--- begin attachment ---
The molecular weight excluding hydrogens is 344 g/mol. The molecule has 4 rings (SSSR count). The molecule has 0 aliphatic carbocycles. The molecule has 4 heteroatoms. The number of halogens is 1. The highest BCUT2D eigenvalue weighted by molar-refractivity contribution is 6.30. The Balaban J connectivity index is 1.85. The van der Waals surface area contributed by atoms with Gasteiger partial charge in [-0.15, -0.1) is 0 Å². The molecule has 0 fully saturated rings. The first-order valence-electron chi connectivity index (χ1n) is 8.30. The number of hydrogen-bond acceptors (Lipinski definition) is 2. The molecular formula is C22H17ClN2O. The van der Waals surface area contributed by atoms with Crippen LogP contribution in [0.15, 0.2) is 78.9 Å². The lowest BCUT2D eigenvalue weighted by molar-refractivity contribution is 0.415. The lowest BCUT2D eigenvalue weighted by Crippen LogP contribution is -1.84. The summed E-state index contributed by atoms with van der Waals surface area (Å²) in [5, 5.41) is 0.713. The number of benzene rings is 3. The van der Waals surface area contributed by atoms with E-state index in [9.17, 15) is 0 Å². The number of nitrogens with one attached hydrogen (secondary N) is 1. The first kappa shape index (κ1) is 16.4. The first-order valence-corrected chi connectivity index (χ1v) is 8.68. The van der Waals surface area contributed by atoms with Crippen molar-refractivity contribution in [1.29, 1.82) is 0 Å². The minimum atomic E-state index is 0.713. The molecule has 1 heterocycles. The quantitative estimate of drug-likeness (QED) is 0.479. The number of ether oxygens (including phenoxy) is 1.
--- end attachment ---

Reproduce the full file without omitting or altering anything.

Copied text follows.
The molecular weight excluding hydrogens is 344 g/mol. The molecule has 4 rings (SSSR count). The molecule has 0 aliphatic carbocycles. The molecule has 4 heteroatoms. The number of halogens is 1. The highest BCUT2D eigenvalue weighted by molar-refractivity contribution is 6.30. The Balaban J connectivity index is 1.85. The van der Waals surface area contributed by atoms with Gasteiger partial charge in [-0.15, -0.1) is 0 Å². The molecule has 0 fully saturated rings. The first-order valence-electron chi connectivity index (χ1n) is 8.30. The number of hydrogen-bond acceptors (Lipinski definition) is 2. The molecular formula is C22H17ClN2O. The van der Waals surface area contributed by atoms with Crippen LogP contribution in [0.15, 0.2) is 78.9 Å². The lowest BCUT2D eigenvalue weighted by molar-refractivity contribution is 0.415. The lowest BCUT2D eigenvalue weighted by Crippen LogP contribution is -1.84. The summed E-state index contributed by atoms with van der Waals surface area (Å²) in [5, 5.41) is 0.713. The number of benzene rings is 3. The van der Waals surface area contributed by atoms with E-state index in [9.17, 15) is 0 Å². The number of nitrogens with one attached hydrogen (secondary N) is 1. The first kappa shape index (κ1) is 16.4. The first-order valence-corrected chi connectivity index (χ1v) is 8.68. The van der Waals surface area contributed by atoms with Crippen molar-refractivity contribution in [1.29, 1.82) is 0 Å². The minimum atomic E-state index is 0.713. The molecule has 1 heterocycles. The quantitative estimate of drug-likeness (QED) is 0.479. The number of ether oxygens (including phenoxy) is 1.